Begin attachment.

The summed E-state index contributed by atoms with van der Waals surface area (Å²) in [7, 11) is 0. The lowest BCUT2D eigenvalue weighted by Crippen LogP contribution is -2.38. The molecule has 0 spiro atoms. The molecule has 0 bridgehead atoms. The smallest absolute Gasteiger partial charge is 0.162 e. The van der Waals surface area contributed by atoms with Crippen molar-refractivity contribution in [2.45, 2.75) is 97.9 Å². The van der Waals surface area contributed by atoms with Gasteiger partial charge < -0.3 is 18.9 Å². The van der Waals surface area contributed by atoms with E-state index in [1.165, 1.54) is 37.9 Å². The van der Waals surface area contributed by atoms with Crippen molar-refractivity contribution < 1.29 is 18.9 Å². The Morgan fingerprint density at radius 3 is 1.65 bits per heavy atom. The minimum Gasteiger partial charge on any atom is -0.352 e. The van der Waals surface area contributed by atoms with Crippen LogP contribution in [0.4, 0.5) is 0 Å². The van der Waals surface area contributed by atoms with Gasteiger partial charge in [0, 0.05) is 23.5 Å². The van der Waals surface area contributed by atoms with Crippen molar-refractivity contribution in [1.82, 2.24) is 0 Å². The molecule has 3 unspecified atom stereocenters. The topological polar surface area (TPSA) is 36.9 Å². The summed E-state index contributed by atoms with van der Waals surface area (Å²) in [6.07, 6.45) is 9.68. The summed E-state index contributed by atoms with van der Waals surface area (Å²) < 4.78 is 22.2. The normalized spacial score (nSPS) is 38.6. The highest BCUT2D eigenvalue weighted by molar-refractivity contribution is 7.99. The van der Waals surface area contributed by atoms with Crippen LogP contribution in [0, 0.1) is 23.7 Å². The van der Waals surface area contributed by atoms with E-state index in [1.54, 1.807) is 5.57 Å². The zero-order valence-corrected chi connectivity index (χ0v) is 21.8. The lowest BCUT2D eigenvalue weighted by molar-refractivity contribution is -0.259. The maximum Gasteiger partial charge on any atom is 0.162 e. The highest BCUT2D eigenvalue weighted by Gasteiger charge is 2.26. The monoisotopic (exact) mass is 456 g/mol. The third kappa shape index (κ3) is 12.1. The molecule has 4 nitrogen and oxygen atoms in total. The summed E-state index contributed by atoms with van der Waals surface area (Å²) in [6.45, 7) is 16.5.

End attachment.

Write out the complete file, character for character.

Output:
The summed E-state index contributed by atoms with van der Waals surface area (Å²) in [7, 11) is 0. The lowest BCUT2D eigenvalue weighted by Crippen LogP contribution is -2.38. The molecule has 0 spiro atoms. The molecule has 0 bridgehead atoms. The smallest absolute Gasteiger partial charge is 0.162 e. The van der Waals surface area contributed by atoms with Crippen molar-refractivity contribution in [2.45, 2.75) is 97.9 Å². The van der Waals surface area contributed by atoms with Gasteiger partial charge < -0.3 is 18.9 Å². The van der Waals surface area contributed by atoms with E-state index in [1.165, 1.54) is 37.9 Å². The van der Waals surface area contributed by atoms with Crippen molar-refractivity contribution < 1.29 is 18.9 Å². The Morgan fingerprint density at radius 3 is 1.65 bits per heavy atom. The minimum Gasteiger partial charge on any atom is -0.352 e. The van der Waals surface area contributed by atoms with Crippen LogP contribution in [0.4, 0.5) is 0 Å². The van der Waals surface area contributed by atoms with Gasteiger partial charge in [0, 0.05) is 23.5 Å². The van der Waals surface area contributed by atoms with Crippen molar-refractivity contribution in [1.82, 2.24) is 0 Å². The molecule has 3 unspecified atom stereocenters. The topological polar surface area (TPSA) is 36.9 Å². The summed E-state index contributed by atoms with van der Waals surface area (Å²) in [6.07, 6.45) is 9.68. The summed E-state index contributed by atoms with van der Waals surface area (Å²) < 4.78 is 22.2. The normalized spacial score (nSPS) is 38.6. The highest BCUT2D eigenvalue weighted by molar-refractivity contribution is 7.99. The van der Waals surface area contributed by atoms with Crippen LogP contribution in [0, 0.1) is 23.7 Å². The van der Waals surface area contributed by atoms with E-state index in [1.54, 1.807) is 5.57 Å². The zero-order valence-corrected chi connectivity index (χ0v) is 21.8. The lowest BCUT2D eigenvalue weighted by molar-refractivity contribution is -0.259. The maximum Gasteiger partial charge on any atom is 0.162 e. The highest BCUT2D eigenvalue weighted by Gasteiger charge is 2.26. The monoisotopic (exact) mass is 456 g/mol. The third kappa shape index (κ3) is 12.1. The molecule has 4 nitrogen and oxygen atoms in total. The summed E-state index contributed by atoms with van der Waals surface area (Å²) in [6.45, 7) is 16.5.